On climate issues, she can count on current State Secretary and fellow Social Democrat from NRW Jochen Flasbarth, who was a leading member of Germany’s climate policy negotiating team at international meetings in recent years. The former head of the Federal Environment Agency UBA had already announced his departure, but now decided to stay on.
Schulze herself has shown the sort of determination needed to overcome challenges in the past, people who have worked with her told the Clean Energy Wire. During her tenure as science minister in NRW between 2010 and 2017, Schulze repealed the academic tuition fees introduced by the previous government coalition of the CDU and the pro-business FDP, making good on a central election promise of her party. Her far-reaching reform was met with strong resistance as it curtailed the power of university councils and placed them under her ministry’s scrutiny, which earned her the anger of university rectors but also the respect of others for her stamina.
Schulze has climbed the SPD’s internal career ladder without apparent setbacks since joining in 1988. After heading the student union at her alma mater in Bochum, and subsequently the SPD’s youth organisation Jusos, she became the youngest member of NRW’s parliament in 1997.
Schulze said she “consciously” dropped out of politics in 2000 “to build up a professional career” by joining a business consultancy in Hamburg. She later moved on to the US company Booz Allen Hamilton, known for its close ties to the American intelligence services, where she “advised municipalities and insurance companies in Germany and beyond.” She re-entered the state legislature in 2003.
During her time as NRW’s science minister, Schulze created a stir when she stated, in response to questions in parliament, that over 2,000 nuclear fuel elements had gone missing from a research facility at Jülich near Cologne. Explaining that the nuclear waste had “probably” been disposed of illegally in the Asse underground mine, she issued a warning to the public and ordered a special meeting of Jülich’s advisory board.
NRW’s nuclear regulation authority quickly clarified that, in fact, no fuel elements were missing. A commission of inquiry later found that the research facility had failed to properly document its nuclear waste treatment processes. Schulze weathered the affair without any grave consequences.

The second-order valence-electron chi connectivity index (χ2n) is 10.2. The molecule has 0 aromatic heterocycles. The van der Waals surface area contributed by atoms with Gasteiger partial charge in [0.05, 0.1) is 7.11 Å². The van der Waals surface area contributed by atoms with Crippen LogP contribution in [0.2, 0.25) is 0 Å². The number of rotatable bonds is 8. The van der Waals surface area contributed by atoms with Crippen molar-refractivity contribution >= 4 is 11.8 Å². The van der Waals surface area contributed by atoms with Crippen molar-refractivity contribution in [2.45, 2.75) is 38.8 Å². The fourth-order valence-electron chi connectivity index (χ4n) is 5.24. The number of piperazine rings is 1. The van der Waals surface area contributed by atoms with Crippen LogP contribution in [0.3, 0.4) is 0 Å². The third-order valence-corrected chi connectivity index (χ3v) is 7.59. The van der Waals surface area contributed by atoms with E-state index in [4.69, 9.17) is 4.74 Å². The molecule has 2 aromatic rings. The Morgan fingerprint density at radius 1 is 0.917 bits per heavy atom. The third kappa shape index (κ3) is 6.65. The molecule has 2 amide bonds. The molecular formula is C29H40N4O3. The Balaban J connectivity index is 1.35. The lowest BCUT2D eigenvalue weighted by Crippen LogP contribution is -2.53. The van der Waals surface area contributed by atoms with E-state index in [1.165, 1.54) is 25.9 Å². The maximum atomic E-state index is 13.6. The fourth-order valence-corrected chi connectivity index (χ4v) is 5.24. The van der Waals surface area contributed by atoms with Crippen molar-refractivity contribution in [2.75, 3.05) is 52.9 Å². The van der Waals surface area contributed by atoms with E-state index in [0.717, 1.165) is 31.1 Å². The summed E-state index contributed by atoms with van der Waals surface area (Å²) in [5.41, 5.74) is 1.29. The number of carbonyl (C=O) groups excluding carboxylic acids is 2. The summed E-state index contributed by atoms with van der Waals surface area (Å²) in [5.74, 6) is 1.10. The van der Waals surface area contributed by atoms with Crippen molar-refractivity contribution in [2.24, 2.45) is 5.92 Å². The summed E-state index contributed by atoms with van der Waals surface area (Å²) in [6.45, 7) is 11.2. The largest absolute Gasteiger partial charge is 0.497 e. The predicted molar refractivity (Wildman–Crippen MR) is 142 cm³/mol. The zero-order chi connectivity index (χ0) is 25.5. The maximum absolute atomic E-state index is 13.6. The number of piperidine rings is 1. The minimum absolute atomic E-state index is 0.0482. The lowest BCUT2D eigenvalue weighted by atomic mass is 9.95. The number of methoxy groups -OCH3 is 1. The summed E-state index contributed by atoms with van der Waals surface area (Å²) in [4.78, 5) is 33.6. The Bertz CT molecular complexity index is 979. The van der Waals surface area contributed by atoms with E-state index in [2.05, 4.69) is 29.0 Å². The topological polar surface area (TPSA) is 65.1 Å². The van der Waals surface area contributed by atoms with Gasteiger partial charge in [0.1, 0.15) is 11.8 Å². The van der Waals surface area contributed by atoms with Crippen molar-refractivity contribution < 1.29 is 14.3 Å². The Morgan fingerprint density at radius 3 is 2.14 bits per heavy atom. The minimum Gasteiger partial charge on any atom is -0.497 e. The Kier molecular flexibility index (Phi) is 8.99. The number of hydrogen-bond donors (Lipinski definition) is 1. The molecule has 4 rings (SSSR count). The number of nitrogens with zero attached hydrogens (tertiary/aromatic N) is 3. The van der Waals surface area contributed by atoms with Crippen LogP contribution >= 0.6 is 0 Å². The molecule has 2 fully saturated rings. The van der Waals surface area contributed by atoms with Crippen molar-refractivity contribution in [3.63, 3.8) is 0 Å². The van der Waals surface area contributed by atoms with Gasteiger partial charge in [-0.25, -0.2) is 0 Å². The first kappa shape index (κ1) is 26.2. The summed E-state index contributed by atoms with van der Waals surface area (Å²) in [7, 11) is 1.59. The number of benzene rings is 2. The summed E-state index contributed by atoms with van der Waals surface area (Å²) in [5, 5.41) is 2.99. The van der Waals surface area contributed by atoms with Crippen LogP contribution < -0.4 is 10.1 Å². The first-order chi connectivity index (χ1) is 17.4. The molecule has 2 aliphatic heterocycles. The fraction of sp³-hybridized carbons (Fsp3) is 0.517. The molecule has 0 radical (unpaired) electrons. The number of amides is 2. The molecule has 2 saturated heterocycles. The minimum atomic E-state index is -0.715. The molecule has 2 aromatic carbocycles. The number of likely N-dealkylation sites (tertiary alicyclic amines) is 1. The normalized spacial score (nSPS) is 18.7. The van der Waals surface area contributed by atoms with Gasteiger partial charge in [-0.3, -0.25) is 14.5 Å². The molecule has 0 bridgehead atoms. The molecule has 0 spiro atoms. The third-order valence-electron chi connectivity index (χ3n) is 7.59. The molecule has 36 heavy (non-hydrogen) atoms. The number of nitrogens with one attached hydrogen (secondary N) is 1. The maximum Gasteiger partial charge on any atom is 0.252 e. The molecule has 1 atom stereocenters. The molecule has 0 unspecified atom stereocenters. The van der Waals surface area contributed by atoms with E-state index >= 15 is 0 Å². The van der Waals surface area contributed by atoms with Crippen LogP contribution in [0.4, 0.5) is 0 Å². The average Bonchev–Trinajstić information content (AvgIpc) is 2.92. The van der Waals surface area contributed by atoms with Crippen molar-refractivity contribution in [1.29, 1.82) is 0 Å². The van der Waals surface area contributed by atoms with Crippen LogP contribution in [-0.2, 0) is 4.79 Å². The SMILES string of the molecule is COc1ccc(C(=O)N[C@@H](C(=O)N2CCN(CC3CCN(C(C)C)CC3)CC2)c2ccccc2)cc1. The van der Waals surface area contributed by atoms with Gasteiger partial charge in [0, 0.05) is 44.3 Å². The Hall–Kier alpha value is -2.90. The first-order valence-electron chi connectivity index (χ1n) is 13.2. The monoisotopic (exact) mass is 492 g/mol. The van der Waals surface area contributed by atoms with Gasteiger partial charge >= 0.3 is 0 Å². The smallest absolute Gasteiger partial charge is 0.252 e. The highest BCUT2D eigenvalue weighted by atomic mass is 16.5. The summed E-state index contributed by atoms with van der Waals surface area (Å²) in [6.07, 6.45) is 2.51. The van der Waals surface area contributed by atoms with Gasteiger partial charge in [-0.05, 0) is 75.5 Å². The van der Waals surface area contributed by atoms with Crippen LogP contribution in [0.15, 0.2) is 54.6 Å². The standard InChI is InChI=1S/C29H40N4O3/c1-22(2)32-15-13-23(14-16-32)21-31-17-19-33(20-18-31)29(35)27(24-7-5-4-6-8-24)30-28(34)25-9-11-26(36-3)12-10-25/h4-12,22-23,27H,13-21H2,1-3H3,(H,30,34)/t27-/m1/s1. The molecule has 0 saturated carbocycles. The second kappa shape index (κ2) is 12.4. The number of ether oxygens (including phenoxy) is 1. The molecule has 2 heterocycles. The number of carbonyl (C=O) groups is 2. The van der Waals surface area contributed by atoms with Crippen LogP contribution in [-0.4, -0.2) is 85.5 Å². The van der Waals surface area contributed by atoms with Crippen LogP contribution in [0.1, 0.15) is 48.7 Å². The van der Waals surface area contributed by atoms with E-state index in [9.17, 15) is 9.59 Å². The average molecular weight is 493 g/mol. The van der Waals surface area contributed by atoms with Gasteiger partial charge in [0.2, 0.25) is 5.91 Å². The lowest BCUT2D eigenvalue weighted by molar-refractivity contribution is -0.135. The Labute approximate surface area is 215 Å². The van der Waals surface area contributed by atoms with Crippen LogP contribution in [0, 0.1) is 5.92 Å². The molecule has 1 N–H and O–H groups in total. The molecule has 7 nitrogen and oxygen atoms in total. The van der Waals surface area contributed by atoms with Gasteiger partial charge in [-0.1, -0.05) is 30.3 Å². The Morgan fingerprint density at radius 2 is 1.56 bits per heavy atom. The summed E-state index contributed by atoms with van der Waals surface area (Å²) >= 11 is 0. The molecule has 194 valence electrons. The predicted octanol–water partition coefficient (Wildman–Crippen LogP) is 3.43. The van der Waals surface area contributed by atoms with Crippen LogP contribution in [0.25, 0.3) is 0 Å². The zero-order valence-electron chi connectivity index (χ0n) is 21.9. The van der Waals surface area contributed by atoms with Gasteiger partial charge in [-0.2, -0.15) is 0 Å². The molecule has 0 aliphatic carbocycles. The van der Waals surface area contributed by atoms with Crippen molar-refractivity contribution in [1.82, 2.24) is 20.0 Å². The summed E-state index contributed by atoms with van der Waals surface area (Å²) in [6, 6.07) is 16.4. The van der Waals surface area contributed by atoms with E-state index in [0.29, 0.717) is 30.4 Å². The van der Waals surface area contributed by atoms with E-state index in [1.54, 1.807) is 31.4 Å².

According to the left-wing German newspaper taz, Schulze’s evolution from a young Social Democrat leader to a career consultant has “slowly moved her from the left fringes to the political centre.” The new minister herself said this experience helped her “to get to know companies and administrations from the inside and from the outside” – a skill that she said comes in handy “to help create new jobs.”
NABU’s Tumbrinck, agreed that Schulze’s experience in the business world, as well as her IG BCE membership, could ultimately turn out to be an asset. “She wants to build bridges between the industry and environmental protection,” he told the Clean Energy Wire. “Hers is not a confrontational approach. She wants to convince people. Whether this will work is an entirely different question.”
On her own website, under the title “Strong economy – active climate and environmental protection,” Schulze offers an elaborate explanation of how she aims to “reconcile” resource-consuming growth and job creation with a sustainable management of the ecosystem in NRW and beyond. The term “coal exit” is remarkably absent.